my invisible text

My first shopfront design please help


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Post Wed Apr 09, 2003 10:14 pm

My first shopfront design please help

I have an enquiry for my first shopfront,

The customer wants a 4400mm x 350mm sign above his window mounted to an existing area where old signs used to be.

How would I span 4400mm, can you get foamex or the like in this length or would I have to do it in two pieces?

If doing it in two parts, how do I get a nice invisible finish where the parts butt up?

For info, they want a violet background and cream lettering.

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Post Wed Apr 09, 2003 10:30 pm

Hi there,

As a relative newby, I'm not too qualified to reply, but I'll have a stab.

Fascia materials come in 8' x 4' lengths, so calculate how many of them you'll need for your sign. As for the join between the panels, it'll never be INVISIBLE, but the idea is to make it as innocuous as possible. Hanging strips (whatever they are?) are used for this purpose.

You'll probably need a panatrim frame for a sign of that size, by the way.

Hope it helps,


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Post Thu Apr 10, 2003 9:18 am

First off whats there budget?
I've just done a 4700 lightbox. It came in two halfs but the join has a clip on the back to hold the panels together. Once up you could hardly see the join. I get my frames 'n stuff from SMP in Norfolk. If you use foam and overlay it be careful that the side of the sign ie the 5mm bit don't show the white where the join is.

You could also use Ali Di-bond and fix directly onto the old facia.
Please don't screw foam direct onto the facia as it will bow and look crap in a few months!

Hope it helps a bit



P.S If you get a frame be sure you can get access to slide the panel in.
You can get frames which open at the front so the panel drops in easy.

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Post Thu Apr 10, 2003 9:54 am

Paddy, Congrats on your first fascia.

Couple of things, i never use 5mm foams for fascia`s unless its in a frame and even then dont like doing it because of possible blowouts (even though it should be called a suckout). Only probably a personal thing but we only use 10mm. Stops it bowing as much. On the issue of sheet sizes (Jaybee) materials come in 3m x 2 m lengths as well(can we all work in metric please) but you could use the 2440 x 1220mm sheet (8ft x 4 ft for you older peeps ha ha)

If you use dibond (depending on clients budget) i recommend making a pan out of it. One it looks smart and two it gives alot of strength to the fascia panel. Make a timber subframe, attach this to the building, pop the panels on and screw through top and bottom and cover with nice screw caps.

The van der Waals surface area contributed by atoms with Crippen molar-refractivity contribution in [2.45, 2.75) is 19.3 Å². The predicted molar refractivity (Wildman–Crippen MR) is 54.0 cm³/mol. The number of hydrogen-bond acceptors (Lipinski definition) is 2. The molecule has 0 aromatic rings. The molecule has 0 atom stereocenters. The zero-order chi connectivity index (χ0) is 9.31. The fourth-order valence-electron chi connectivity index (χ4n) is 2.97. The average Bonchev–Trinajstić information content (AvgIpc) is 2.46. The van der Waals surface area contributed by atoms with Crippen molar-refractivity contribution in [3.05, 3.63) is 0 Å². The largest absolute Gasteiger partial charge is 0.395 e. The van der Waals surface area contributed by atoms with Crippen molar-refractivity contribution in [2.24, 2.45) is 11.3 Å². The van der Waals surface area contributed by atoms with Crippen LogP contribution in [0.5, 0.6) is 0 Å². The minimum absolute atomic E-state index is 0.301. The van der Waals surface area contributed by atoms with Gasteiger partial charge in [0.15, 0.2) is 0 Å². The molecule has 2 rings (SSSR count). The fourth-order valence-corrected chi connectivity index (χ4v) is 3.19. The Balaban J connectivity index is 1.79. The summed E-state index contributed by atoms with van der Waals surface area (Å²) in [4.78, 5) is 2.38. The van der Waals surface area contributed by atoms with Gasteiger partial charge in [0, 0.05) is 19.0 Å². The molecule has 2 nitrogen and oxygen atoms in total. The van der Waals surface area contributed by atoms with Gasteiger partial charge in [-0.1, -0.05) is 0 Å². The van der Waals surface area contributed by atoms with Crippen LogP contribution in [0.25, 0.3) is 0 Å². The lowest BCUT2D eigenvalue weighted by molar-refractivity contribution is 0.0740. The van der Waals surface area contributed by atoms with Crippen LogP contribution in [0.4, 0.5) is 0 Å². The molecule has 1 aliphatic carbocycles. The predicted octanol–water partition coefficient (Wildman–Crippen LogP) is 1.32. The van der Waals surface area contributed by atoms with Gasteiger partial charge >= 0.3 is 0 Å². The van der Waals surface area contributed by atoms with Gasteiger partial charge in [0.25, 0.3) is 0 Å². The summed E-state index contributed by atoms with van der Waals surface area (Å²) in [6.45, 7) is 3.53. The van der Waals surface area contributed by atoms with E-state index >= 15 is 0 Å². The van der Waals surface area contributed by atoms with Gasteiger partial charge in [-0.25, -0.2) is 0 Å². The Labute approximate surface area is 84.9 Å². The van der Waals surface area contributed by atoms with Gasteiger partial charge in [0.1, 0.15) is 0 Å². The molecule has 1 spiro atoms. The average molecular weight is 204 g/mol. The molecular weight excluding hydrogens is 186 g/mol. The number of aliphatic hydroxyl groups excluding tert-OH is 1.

A tip when doing this or any other pan is to make the subframe on one panel longer than the other. This stops any alignment problems. If that makes sense.(ie left hand side panel say 1000 mm make subframe 1250mm) Finish with butt straps to keep panels flat on the joints.

Jaybee, Hanging straps are used to let a panel hang inside a frame, not held all round in the frame. Because of expansion rates etc. the panel is allowed to expand but because its "hanging" from the top it just expands downways and sideways without bowing as nothing is there to make it bow.

Hope this helps a bit

Andy (Texcat)

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Post Thu Apr 10, 2003 10:52 am

panel joints

When having to use more than one panel it's better to rebate the join using a router (or rebate plane). If you make the rebate approx 13mm wide (top overlapping bottom and visa versa) and exactly half the depth of the panel (2.5mm) you should get a good join. The panels should be held together with panel clips which are readily available (I sometimes make my own on our flat bed router). The hanging strip (13mm) must be positioned correctly and the top trim set in an absolute straight line (use a chalk line or long spirit level). There are clips which fit along the top edge of the panel (where the hanging strip is) but these don't stop the panels separating in the centre.
If you are not using a trim, but still using foamex - you can still rebate but fix the overlapping panel at the join ONLY (having 2 screws side by side at the join looks very messy). Make sure the foamex is drilled with a larger than normal clearance hole and don't quite screw up tight - this will give the panel room to expand (slightly) and not look quite so bad. NEVER force the screw through the un-piloted foamex and into the wall / fascia board - 2 days later you will have something resembling a roller coaster.
I hope this is of help to you

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Post Thu Apr 10, 2003 3:24 pm

You couldn't post some pictures of this Col could you please?
clips, trims, rebates,subframes, etc.
I'm sorta getting lost!


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